DNA Damage Induced by Bleomycin in the Presence of Dibucaine Is Not Predictive of Cell Growth Inhibition

David E. Berry, Sidney M. Hecht, Robert E. Kilkuskie

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26 Scopus citations


Growth inhibition and cell killing by bleomycin are believed to be related to the ability of this antibiotic to cleave chromosomal DNA. Because bleomycin has an intracellular site of action, its ability to cross biological membranes must be critical to its overall effectiveness as an antitumor agent. The local anesthetic dibucaine acts to enhance membrane fluidity; therefore, the reported ability of this local anesthetic to modulate bleomycin effects on KB cells was investigated. Cells were treated with various bleomycin congeners in the presence or absence of dibucaine for 24 h. Dibucaine enhanced the inhibition of cell growth mediated by bleomycin A2, demethylbleomycin A2, bleomycin B2, and isobleomycin A2. N-Acetylbleomycin A2 did not inhibit cell growth in the absence of dibucaine, but it was inhibitory in the presence of dibucaine. Cells treated simultaneously for analysis of DNA breakage on alkaline sucrose gradients revealed that breakage was also enhanced in the presence of dibucaine. The degree of enhancement varied with dose and bleomycin congener. N-Acetylbleomycin A2 did not induce DNA breakage in either the absence or the presence of dibucaine. While growth inhibition and net DNA breakage correlated reasonably well in the absence of dibucaine for each bleomycin analogue tested, proportionality was lost in the presence of dibucaine, and very little DNA breakage was present when growth inhibition was complete. These observations imply that, at least in the presence of dibucaine, bleomycin may mediate growth inhibition at some locus in addition to chromosomal DNA and, also, that a given net amount of bleomycin analogue induced DNA damage per se does not produce a specific degree of growth inhibition.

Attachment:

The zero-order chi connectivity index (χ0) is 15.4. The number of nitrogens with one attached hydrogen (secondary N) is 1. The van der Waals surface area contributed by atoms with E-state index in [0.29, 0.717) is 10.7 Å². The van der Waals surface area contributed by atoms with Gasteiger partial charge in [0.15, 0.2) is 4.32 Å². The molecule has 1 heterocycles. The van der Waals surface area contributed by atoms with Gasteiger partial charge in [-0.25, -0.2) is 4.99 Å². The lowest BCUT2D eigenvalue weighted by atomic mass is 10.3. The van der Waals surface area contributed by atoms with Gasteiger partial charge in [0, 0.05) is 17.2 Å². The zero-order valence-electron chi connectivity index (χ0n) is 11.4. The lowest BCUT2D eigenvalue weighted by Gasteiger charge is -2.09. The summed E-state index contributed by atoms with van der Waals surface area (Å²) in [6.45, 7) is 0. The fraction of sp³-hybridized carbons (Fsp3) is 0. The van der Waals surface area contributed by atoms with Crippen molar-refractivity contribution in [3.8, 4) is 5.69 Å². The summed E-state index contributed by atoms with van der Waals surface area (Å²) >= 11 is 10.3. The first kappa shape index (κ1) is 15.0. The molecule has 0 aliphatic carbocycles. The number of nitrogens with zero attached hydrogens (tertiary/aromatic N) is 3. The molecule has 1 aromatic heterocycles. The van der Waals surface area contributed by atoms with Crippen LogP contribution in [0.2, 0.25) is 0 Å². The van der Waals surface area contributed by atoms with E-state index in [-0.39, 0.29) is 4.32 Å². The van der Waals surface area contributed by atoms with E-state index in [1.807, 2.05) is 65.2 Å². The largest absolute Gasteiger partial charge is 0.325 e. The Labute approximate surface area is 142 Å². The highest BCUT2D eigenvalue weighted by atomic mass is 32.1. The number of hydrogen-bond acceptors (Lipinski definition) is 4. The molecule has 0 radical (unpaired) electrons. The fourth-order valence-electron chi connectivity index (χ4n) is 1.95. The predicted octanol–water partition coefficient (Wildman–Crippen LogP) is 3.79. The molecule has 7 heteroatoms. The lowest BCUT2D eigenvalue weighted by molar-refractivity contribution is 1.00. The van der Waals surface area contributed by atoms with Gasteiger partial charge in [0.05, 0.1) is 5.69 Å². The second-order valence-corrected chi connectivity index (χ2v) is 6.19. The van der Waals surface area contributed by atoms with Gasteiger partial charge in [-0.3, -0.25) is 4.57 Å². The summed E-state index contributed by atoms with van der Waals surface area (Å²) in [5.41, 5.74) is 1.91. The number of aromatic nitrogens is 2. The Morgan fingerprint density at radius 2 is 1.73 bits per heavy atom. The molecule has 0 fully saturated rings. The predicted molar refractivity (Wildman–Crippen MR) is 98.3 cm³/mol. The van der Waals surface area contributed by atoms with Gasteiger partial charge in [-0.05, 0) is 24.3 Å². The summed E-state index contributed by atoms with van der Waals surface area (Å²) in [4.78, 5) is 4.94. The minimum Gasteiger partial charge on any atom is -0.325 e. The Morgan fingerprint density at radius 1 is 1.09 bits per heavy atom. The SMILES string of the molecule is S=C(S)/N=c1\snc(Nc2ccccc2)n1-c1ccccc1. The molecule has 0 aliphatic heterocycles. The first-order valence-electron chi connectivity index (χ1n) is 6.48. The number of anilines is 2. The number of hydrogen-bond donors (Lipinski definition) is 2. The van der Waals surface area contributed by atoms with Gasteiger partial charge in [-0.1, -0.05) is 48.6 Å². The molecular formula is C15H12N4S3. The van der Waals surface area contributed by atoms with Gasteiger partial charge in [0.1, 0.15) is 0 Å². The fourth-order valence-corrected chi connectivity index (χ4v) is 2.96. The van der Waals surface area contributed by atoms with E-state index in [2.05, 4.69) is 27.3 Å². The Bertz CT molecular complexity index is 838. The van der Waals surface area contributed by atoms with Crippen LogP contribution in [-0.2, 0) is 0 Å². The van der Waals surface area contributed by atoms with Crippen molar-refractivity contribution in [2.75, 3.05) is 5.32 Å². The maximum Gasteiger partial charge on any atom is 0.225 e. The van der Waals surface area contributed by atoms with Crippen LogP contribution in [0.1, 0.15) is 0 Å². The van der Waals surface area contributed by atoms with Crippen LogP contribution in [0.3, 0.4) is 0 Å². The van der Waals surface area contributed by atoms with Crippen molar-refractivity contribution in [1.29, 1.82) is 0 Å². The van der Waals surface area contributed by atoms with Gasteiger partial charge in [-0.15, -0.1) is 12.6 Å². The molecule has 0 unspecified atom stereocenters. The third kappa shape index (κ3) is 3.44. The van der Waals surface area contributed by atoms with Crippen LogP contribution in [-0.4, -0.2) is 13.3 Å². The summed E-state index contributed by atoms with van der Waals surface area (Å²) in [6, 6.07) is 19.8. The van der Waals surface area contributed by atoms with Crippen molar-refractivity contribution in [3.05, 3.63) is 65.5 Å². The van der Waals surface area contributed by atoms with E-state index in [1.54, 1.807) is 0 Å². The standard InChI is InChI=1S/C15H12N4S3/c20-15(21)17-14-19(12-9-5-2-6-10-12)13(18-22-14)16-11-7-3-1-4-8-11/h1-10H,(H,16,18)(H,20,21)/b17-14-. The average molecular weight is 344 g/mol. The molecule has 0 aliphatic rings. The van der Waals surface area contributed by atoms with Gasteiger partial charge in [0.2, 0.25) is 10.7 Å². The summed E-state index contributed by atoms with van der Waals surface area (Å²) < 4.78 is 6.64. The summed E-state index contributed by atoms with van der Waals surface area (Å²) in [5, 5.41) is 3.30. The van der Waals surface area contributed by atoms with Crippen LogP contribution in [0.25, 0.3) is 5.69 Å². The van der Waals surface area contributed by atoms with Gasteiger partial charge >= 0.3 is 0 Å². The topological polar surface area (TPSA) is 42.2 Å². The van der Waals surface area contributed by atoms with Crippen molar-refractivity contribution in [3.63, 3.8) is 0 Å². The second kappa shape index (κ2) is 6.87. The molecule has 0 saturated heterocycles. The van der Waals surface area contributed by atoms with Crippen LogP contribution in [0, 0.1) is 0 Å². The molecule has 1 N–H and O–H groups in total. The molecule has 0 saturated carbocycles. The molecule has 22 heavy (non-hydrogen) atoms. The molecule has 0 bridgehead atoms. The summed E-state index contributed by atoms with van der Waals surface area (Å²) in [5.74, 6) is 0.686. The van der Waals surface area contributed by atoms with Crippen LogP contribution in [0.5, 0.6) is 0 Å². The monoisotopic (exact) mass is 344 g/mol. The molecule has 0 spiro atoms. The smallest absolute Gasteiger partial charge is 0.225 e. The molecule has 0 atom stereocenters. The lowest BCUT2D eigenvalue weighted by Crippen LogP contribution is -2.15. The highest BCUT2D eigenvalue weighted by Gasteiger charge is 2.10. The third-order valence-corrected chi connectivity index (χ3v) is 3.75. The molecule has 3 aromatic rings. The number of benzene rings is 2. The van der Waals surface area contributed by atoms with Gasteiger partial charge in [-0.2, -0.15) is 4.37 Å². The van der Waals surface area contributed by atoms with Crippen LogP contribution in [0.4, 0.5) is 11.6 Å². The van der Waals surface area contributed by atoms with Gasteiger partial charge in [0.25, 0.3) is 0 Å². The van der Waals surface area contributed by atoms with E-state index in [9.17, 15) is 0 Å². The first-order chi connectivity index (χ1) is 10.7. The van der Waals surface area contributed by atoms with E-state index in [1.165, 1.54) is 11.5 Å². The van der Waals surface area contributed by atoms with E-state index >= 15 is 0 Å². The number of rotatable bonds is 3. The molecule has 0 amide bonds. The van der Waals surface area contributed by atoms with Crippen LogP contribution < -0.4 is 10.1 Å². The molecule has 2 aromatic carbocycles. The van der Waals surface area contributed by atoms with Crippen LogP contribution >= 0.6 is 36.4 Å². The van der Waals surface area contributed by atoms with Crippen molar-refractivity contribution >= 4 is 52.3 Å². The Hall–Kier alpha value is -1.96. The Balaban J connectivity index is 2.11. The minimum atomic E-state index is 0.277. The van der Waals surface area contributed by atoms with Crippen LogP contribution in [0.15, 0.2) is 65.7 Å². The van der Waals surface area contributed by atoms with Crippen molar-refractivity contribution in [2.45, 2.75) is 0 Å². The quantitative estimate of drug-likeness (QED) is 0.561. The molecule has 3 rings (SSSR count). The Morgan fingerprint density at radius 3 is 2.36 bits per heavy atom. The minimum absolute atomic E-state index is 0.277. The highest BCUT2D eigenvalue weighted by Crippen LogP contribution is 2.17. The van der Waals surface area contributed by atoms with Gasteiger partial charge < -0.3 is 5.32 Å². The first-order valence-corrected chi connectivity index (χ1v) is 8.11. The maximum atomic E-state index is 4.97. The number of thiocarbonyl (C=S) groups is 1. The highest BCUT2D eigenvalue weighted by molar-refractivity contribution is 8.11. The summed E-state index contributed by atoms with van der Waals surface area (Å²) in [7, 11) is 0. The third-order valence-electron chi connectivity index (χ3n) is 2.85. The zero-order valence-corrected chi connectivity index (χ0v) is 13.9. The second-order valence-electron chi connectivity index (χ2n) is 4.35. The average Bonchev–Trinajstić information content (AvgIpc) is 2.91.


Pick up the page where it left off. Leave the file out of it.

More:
Original languageEnglish (US)
Pages (from-to)3214-3219
Number of pages6
Issue number13
StatePublished - Jun 1 1985
Externally publishedYes

ASJC Scopus subject areas

  • Biochemistry


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